Altamirano et al. [60]
P2X7Coomassie Brilliant Blue G 250, oxidized ATP, suraminPrevent calcium overloadmdx mice, BIO14.6 hamstersSinadinos et al. [63]
Gazzerro et al. [64]
Taniguti et al. [65]
Iwata et al. [85]
STIM1-Orai1AnCoA4, CM4620, and GSK7975AReduce Orai1-induced Ca2+ influx into the myoplasmDMD-patient-derived myotubesUchimura et al. [75]
NaV1.4TetrodotoxinPrevents sodium overloadmdx miceHirn et al. [83]
NHECariporide, 5-(N-ethyl-N-isopropyl)-amiloride, rimeporidePrevent sodium overloadmdx mice, BIO14.6 hamsters, DMD patientsIwata et al. [85]
Previtali et al. [87]
SERCA1 or SERCA2aAAV.SERCAOverexpresses SERKA and improves calcium uptake by SRmdx and mdx/utrn–/– miceGoonasekera et al. [123]
Mazala et al. [124]
Wasala et al. [126]
SLNAAV.SLNDownregulates SLN and activates SERKAmdx/utrn–/– miceViner et al. [109]
RyRRycalsImprove binding of calstabin to RyR and prevent RyR Ca2+ leakmdx mice, DMD-patient-derived myotubes and cardiomyocytesCapogrosso et al. [151]
Barthelemy et al. [152]
Meyer et al. [203]
VDACVDAC peptidePrevents the opening of VDAC and rescues mitochondrial membrane potentialmdx miceViola et al. [160]
MPT poreCsA, alisporivir, isoxazolesDesensitize MPT pore to activation by calciummdx mice, Zebrafish model, DMD-patient-derived myotubesDubinin et al. [181]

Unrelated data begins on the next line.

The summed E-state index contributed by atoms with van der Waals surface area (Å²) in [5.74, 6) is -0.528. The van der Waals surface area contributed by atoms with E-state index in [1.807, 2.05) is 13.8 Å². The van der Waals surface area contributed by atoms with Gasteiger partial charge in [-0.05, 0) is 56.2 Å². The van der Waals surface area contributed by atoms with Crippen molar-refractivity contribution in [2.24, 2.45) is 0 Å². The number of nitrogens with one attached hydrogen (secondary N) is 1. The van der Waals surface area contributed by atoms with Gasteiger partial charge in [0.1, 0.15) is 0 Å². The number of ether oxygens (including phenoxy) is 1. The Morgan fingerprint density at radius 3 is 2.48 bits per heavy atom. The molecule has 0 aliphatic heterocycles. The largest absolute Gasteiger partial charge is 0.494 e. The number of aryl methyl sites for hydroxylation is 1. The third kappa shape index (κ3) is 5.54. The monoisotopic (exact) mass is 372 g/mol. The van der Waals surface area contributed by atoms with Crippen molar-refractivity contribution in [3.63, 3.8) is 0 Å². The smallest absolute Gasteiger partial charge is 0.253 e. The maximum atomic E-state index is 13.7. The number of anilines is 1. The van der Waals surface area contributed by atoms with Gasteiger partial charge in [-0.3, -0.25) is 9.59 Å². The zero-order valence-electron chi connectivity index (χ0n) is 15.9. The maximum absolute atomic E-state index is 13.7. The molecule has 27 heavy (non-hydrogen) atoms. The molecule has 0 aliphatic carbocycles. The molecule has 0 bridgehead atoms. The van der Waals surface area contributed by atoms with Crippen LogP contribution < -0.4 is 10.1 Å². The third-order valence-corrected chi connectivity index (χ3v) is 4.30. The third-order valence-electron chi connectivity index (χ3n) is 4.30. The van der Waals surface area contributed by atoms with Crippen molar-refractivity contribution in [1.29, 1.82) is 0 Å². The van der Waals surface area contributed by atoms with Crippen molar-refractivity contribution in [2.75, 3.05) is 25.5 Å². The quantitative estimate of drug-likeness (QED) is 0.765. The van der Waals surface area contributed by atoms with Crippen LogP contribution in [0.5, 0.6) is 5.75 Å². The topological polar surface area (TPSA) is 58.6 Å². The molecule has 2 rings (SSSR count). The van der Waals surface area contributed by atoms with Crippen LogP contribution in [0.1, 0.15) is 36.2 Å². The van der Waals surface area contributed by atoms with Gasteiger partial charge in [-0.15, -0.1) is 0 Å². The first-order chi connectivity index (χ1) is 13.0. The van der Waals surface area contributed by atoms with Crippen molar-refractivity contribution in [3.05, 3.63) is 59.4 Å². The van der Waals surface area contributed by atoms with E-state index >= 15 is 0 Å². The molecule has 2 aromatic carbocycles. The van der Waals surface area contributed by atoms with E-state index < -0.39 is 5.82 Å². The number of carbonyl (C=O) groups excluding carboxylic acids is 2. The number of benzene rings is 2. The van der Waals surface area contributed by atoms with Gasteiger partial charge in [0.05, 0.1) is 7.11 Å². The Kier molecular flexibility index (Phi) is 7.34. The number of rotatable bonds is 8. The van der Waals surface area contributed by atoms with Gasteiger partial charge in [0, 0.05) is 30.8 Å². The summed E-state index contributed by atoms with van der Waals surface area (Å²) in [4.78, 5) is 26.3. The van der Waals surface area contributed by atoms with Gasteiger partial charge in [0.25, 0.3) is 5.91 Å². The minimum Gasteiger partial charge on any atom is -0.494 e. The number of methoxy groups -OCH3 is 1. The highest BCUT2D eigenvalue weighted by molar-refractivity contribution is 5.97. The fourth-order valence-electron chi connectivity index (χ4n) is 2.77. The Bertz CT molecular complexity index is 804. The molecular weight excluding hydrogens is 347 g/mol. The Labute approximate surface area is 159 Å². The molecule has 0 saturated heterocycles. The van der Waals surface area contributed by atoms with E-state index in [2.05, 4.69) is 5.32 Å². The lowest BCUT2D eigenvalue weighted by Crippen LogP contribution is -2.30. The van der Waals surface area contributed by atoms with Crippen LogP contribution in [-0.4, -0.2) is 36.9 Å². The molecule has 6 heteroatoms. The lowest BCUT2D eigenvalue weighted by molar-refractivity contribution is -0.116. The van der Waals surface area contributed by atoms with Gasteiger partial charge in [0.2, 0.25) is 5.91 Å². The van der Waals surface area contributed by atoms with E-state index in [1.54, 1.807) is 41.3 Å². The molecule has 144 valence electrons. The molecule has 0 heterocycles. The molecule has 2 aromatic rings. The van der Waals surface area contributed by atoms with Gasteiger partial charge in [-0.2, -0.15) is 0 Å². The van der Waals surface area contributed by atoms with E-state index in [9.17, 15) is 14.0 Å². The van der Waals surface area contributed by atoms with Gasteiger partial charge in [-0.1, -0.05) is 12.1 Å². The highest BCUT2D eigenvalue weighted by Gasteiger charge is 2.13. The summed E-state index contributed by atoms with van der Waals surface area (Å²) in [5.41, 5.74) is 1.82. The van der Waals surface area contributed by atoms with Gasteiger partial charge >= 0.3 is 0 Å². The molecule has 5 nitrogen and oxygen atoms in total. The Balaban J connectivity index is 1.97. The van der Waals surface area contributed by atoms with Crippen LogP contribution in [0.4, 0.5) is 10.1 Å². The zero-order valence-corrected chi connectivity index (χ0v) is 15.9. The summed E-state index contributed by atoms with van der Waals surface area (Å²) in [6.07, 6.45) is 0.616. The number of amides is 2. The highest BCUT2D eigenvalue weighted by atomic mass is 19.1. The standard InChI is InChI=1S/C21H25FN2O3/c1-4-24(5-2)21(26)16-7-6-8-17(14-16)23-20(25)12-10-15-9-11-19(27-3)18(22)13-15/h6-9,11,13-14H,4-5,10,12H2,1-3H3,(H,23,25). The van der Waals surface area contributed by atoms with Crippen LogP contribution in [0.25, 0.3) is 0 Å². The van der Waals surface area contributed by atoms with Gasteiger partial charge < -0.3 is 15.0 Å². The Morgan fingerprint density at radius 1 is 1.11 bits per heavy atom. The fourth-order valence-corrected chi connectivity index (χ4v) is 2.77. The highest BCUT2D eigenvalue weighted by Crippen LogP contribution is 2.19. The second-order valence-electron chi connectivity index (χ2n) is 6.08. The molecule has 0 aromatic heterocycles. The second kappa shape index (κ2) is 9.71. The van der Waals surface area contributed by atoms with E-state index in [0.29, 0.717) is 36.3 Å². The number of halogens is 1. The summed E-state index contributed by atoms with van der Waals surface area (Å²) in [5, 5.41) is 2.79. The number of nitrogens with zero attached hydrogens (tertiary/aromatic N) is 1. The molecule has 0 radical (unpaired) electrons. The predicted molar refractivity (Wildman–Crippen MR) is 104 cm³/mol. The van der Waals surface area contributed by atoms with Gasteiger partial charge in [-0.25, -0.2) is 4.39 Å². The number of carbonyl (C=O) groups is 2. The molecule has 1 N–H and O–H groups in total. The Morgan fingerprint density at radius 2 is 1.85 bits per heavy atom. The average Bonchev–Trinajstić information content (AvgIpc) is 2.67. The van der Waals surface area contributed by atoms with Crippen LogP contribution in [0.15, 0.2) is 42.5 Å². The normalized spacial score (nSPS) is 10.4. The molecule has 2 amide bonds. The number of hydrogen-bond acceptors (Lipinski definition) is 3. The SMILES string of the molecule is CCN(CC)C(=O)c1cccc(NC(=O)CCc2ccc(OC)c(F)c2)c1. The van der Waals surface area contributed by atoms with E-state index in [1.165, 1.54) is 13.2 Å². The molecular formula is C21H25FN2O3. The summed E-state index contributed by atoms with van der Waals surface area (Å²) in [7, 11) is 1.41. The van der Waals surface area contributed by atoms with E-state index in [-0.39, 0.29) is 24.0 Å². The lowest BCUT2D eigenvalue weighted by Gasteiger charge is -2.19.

Millay et al. [182]
Schiavone et al. [183]
Reutenauer et al. [184]
Wissing et al. [185]
Stocco et al. [186]
mitoBKCaNS1619Activates potassium transport into mitochondriamdx miceDubinin et al. [189]
mitoKATPUridine (precursor of uridine 5’-diphosphate (UDP)Activates potassium transport into mitochondriamdx miceDubinin et al. [190]
IP3RXestosponginInhibits IP3R and prevents calcium overloadmdx miceAltamirano et al. [200]
Mijares et al. [201]
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Dubinin, M.V.; Belosludtsev, K.N. Ion Channels of the Sarcolemma and Intracellular Organelles in Duchenne Muscular Dystrophy: A Role in the Dysregulation of Ion Homeostasis and a Possible Target for Therapy. Int. J. Mol. Sci. 2023, 24, 2229.

AMA Style

Dubinin MV, Belosludtsev KN. Ion Channels of the Sarcolemma and Intracellular Organelles in Duchenne Muscular Dystrophy: A Role in the Dysregulation of Ion Homeostasis and a Possible Target for Therapy. International Journal of Molecular Sciences. 2023; 24(3):2229.

Chicago/Turabian Style

Dubinin, Mikhail V., and Konstantin N. Belosludtsev. 2023. "Ion Channels of the Sarcolemma and Intracellular Organelles in Duchenne Muscular Dystrophy: A Role in the Dysregulation of Ion Homeostasis and a Possible Target for Therapy" International Journal of Molecular Sciences 24, no. 3: 2229.